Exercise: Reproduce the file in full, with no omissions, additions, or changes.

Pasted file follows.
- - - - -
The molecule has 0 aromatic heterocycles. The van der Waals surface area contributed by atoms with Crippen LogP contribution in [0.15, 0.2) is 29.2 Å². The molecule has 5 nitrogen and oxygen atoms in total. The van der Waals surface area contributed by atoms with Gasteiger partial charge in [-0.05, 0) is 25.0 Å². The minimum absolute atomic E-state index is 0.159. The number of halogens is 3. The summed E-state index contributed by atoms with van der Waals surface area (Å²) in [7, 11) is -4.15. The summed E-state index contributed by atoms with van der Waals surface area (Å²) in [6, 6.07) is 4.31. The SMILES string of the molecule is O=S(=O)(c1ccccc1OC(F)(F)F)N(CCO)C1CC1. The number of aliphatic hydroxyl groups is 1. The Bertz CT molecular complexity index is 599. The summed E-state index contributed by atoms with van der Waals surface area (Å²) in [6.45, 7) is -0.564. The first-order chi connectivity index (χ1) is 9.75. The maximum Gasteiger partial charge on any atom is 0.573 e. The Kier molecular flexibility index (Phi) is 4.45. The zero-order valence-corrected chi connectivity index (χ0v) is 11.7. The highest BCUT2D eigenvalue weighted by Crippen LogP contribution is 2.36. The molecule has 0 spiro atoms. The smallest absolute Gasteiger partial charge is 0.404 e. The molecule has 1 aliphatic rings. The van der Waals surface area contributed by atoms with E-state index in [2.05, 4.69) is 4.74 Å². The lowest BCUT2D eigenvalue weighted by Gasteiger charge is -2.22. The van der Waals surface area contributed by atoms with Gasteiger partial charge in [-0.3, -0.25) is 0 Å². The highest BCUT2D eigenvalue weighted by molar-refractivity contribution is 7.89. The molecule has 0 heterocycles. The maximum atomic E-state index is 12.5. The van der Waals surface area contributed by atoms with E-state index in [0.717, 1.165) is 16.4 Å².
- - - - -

The molecule has 0 aromatic heterocycles. The van der Waals surface area contributed by atoms with Crippen LogP contribution in [0.15, 0.2) is 29.2 Å². The molecule has 5 nitrogen and oxygen atoms in total. The van der Waals surface area contributed by atoms with Gasteiger partial charge in [-0.05, 0) is 25.0 Å². The minimum absolute atomic E-state index is 0.159. The number of halogens is 3. The summed E-state index contributed by atoms with van der Waals surface area (Å²) in [7, 11) is -4.15. The summed E-state index contributed by atoms with van der Waals surface area (Å²) in [6, 6.07) is 4.31. The SMILES string of the molecule is O=S(=O)(c1ccccc1OC(F)(F)F)N(CCO)C1CC1. The number of aliphatic hydroxyl groups is 1. The Bertz CT molecular complexity index is 599. The summed E-state index contributed by atoms with van der Waals surface area (Å²) in [6.45, 7) is -0.564. The first-order chi connectivity index (χ1) is 9.75. The maximum Gasteiger partial charge on any atom is 0.573 e. The Kier molecular flexibility index (Phi) is 4.45. The zero-order valence-corrected chi connectivity index (χ0v) is 11.7. The highest BCUT2D eigenvalue weighted by Crippen LogP contribution is 2.36. The molecule has 0 spiro atoms. The smallest absolute Gasteiger partial charge is 0.404 e. The molecule has 1 aliphatic rings. The van der Waals surface area contributed by atoms with E-state index in [2.05, 4.69) is 4.74 Å². The lowest BCUT2D eigenvalue weighted by Gasteiger charge is -2.22. The van der Waals surface area contributed by atoms with Gasteiger partial charge in [-0.3, -0.25) is 0 Å². The highest BCUT2D eigenvalue weighted by molar-refractivity contribution is 7.89. The molecule has 0 heterocycles. The maximum atomic E-state index is 12.5. The van der Waals surface area contributed by atoms with E-state index in [0.717, 1.165) is 16.4 Å².